websrv2-nginx.classic.com.np/la-ruta-que-cambi-mi.php Men like Sergeant Major Gus Jennings who died smothering a German stick bomb in the church at Esquelbecq in an effort to save his comrades, and Captain Marcus Ervine-Andrews VC who single-handedly held back a German attack on the Dunkirk perimeter thereby allowing the British line to form up behind him.
Noté /5. Retrouvez Dunkirk: Fight to the Last Man et des millions de livres en stock sur ykoketomel.ml Achetez neuf ou d'occasion. Dunkirk book. Read 57 reviews from the world's largest community for readers. Hugh Sebag-Montefiore's Dunkirk: Fight to the Last Man tells the story of t.
Told to stand and fight to the last man, these brave few battalions fought in whatever manner they could to buy precious time for the evacuation. Outnumbered and outgunned, they launched spectacular and heroic attacks time and again, despite ferocious fighting and the knowledge that for many only capture or death would end their struggle.
ISBN Bibliography and sources. After victories in battle, retreats are probably the most fascinating of all military accounts.
In my mind it was mostly civilian boats with the almost cartoonish image of the last English soldier escaping unscathed as the Germans run toward the docks shaking their heads and their fists. About Hugh Sebag-Montefiore. What fascinated me most during this portion of the book was how it was not so much that the Blitzkrieg was unstoppable and it may have been but at how many junctures early in the war entire campaigns turned on the greatness or failings of a few people. To show how history is propelled by a few people, carries many more with its passion but most people are just trying to get out of the way before it crushes them. A confused battle followed, where visibility was low because of forested or urban terrain and communications were poor because the British at that time used no radios below battalion level and the telephone wires had been cut.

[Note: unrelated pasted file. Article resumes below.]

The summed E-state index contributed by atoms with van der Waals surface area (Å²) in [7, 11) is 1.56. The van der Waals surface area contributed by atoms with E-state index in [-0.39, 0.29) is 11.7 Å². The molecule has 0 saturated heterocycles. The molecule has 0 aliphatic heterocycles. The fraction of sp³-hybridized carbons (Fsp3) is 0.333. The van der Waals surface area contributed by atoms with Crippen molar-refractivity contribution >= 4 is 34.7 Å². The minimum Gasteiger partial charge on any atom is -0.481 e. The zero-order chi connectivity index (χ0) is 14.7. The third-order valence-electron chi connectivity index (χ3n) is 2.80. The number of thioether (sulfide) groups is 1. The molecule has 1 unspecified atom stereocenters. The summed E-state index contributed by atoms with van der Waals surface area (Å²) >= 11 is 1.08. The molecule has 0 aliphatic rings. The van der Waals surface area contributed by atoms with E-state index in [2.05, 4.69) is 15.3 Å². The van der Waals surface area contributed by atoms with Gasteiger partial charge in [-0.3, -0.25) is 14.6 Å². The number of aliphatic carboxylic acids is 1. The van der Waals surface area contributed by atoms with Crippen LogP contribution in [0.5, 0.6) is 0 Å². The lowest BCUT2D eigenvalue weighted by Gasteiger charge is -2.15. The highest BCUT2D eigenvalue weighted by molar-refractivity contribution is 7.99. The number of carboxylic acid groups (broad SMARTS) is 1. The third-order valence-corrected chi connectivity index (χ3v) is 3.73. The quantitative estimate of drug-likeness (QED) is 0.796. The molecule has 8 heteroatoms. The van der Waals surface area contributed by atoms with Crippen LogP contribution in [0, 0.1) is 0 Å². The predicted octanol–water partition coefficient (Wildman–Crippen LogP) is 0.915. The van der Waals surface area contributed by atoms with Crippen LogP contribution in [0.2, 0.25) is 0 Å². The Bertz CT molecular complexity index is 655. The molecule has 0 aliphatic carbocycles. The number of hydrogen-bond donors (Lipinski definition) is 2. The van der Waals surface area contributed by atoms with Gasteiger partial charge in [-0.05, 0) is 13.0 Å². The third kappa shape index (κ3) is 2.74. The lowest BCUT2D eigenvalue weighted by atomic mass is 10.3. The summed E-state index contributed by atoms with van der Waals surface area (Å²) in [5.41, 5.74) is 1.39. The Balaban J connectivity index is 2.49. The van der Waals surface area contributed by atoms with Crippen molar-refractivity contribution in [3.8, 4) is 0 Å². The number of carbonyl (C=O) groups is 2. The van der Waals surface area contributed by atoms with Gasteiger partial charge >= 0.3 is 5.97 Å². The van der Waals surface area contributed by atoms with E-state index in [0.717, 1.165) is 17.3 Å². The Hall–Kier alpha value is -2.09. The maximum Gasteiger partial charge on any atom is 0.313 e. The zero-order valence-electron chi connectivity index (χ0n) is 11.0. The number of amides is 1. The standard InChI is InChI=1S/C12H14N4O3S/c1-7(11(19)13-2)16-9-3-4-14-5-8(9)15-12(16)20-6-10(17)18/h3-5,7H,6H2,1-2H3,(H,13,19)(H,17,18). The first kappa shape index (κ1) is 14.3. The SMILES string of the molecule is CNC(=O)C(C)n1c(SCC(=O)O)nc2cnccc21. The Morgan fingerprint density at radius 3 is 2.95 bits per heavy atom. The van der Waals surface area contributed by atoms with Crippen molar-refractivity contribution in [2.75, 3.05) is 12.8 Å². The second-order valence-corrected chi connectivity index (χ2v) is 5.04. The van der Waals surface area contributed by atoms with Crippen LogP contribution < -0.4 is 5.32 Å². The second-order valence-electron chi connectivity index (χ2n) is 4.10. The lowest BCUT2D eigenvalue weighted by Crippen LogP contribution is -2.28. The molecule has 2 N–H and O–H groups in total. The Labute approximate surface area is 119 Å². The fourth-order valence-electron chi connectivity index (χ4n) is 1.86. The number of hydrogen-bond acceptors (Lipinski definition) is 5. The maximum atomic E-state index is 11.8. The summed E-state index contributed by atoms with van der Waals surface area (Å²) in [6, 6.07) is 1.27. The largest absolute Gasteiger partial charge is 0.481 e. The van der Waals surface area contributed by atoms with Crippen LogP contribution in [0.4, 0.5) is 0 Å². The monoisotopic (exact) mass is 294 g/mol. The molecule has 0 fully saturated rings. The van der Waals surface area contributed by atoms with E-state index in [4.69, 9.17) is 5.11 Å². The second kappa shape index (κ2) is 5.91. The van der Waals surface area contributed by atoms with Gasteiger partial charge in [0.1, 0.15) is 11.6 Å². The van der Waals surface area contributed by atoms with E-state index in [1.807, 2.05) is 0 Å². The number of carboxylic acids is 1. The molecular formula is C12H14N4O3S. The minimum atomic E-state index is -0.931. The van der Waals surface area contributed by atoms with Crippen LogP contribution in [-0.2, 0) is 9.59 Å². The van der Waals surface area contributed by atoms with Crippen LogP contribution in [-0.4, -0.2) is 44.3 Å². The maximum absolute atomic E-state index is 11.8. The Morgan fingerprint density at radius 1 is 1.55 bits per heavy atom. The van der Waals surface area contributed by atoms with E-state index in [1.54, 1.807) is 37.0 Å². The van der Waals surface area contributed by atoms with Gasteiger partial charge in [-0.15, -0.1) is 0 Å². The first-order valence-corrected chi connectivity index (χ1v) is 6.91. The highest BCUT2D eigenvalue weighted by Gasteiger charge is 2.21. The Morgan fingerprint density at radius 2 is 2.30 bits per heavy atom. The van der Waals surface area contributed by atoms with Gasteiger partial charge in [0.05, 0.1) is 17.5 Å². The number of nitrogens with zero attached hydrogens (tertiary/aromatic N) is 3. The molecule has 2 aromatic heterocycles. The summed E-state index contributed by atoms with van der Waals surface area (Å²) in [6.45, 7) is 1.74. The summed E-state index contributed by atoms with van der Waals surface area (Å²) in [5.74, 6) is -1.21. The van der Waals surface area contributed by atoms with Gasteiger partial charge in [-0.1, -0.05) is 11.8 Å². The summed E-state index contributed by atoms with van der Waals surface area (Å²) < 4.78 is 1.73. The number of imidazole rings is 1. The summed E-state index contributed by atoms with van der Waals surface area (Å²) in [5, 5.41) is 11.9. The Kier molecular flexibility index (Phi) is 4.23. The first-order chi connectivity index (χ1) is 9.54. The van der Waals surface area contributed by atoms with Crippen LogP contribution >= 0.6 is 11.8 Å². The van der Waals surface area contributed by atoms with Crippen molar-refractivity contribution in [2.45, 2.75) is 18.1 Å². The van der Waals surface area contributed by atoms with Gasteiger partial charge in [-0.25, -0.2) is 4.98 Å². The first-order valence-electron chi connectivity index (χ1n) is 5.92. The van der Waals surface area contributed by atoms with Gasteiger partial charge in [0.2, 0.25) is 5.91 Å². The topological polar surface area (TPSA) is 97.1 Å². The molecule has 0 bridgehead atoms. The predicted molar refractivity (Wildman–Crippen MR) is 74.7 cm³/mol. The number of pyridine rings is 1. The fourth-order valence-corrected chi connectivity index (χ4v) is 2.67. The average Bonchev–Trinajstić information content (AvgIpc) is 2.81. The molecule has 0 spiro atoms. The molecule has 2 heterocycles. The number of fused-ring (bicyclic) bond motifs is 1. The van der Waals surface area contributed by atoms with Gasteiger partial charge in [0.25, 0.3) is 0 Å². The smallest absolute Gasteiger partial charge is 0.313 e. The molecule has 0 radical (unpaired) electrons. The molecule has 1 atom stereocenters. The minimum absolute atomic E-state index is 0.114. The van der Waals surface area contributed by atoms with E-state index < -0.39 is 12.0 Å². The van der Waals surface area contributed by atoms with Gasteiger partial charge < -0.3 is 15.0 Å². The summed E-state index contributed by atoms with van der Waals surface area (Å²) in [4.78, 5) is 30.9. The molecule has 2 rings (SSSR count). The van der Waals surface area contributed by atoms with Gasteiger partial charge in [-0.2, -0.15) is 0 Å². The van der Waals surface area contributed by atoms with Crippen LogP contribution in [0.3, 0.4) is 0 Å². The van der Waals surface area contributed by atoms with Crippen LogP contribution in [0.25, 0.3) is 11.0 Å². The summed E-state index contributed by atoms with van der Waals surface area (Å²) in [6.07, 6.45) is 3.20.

From Xenophon's famous "March of the 10," to Napoleon's retreat from Moscow and Rommel's withdrawal across North Africa, the fate of vanquished warriors who refuse to surrender but make [End Page ] their way home, fighting as they do so, possess the quality, generally, of epic. Many soldiers—often most—will be killed or captured; but those who make it to safety will be heroes, despite defeat.
Like my own father, the author's cousin fought at Dunkirk, and he wishes naturally to honor his service. Had the retreat and evacuation failed, as Sebag Montefiore points out, the consequences for "all Anglo-Jewish families" would have been "catastrophic.
In this respect—rather like Ian McEwen's recent novel Atonement , which exploited documents in the Imperial War Museum's collection to great effect—Sebag Montefiore has been both diligent and successful. There are many actions, skirmishes and records that will be unfamiliar to even the well-versed military reader, and they are well told. Sadly, the same cannot be said for the author in the additional role he has taken on: namely that of historian.
The problem—an interesting one for military writers—is the author's complete unwillingness to exercise his judgment. A cast of famous, infamous, and completely unknown characters—Hitler, Churchill, Weygand, Gort, Dill, Dixon, Vranken—mount the stage of northern Europe, completely bereft of military evaluation, authorial discipline or strong opinion. Still, Dunkirk is a work of substantial scholarship.
Sebag-Montefiore carefully places the British withdrawal within the context of everything that happened in the Lowlands and northern France from the time the Wehrmacht skirted the Maginot Line and instead plunged through the Ardennes forests to the final British evacuation from Saint-Nazaire two weeks after the Battle of Dunkirk. For World War II scholars, this book is a valuable compendium. For those of us fascinated by military history, Dunkirk is a challenging textbook.
Anyone looking for an easy read should stick to Tom Clancy.